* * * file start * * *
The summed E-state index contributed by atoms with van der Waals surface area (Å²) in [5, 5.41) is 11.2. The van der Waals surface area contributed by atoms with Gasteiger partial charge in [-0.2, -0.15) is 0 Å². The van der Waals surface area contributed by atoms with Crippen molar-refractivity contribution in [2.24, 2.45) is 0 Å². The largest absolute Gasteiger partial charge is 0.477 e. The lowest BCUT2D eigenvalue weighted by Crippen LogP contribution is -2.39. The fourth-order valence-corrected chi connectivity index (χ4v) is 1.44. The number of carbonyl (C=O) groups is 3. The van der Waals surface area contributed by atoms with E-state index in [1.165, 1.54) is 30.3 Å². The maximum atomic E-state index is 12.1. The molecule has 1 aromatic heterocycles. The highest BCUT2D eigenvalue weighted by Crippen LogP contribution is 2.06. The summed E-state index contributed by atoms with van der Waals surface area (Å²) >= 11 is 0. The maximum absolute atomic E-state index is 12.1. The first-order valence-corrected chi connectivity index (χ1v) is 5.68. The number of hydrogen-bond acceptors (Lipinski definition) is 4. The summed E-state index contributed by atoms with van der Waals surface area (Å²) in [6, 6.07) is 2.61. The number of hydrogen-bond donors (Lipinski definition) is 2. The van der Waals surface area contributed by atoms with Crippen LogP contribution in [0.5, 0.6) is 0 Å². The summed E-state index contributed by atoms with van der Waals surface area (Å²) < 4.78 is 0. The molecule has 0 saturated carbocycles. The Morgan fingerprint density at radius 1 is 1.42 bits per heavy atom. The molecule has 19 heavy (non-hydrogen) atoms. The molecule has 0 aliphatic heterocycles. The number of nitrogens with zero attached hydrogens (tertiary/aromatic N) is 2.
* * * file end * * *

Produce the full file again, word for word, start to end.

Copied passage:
The summed E-state index contributed by atoms with van der Waals surface area (Å²) in [5, 5.41) is 11.2. The van der Waals surface area contributed by atoms with Gasteiger partial charge in [-0.2, -0.15) is 0 Å². The van der Waals surface area contributed by atoms with Crippen molar-refractivity contribution in [2.24, 2.45) is 0 Å². The largest absolute Gasteiger partial charge is 0.477 e. The lowest BCUT2D eigenvalue weighted by Crippen LogP contribution is -2.39. The fourth-order valence-corrected chi connectivity index (χ4v) is 1.44. The number of carbonyl (C=O) groups is 3. The van der Waals surface area contributed by atoms with E-state index in [1.165, 1.54) is 30.3 Å². The maximum atomic E-state index is 12.1. The molecule has 1 aromatic heterocycles. The highest BCUT2D eigenvalue weighted by Crippen LogP contribution is 2.06. The summed E-state index contributed by atoms with van der Waals surface area (Å²) >= 11 is 0. The maximum absolute atomic E-state index is 12.1. The first-order valence-corrected chi connectivity index (χ1v) is 5.68. The number of hydrogen-bond acceptors (Lipinski definition) is 4. The summed E-state index contributed by atoms with van der Waals surface area (Å²) in [6, 6.07) is 2.61. The number of hydrogen-bond donors (Lipinski definition) is 2. The van der Waals surface area contributed by atoms with Crippen LogP contribution in [0.5, 0.6) is 0 Å². The summed E-state index contributed by atoms with van der Waals surface area (Å²) < 4.78 is 0. The molecule has 0 saturated carbocycles. The Morgan fingerprint density at radius 1 is 1.42 bits per heavy atom. The molecule has 19 heavy (non-hydrogen) atoms. The molecule has 0 aliphatic heterocycles. The number of nitrogens with zero attached hydrogens (tertiary/aromatic N) is 2.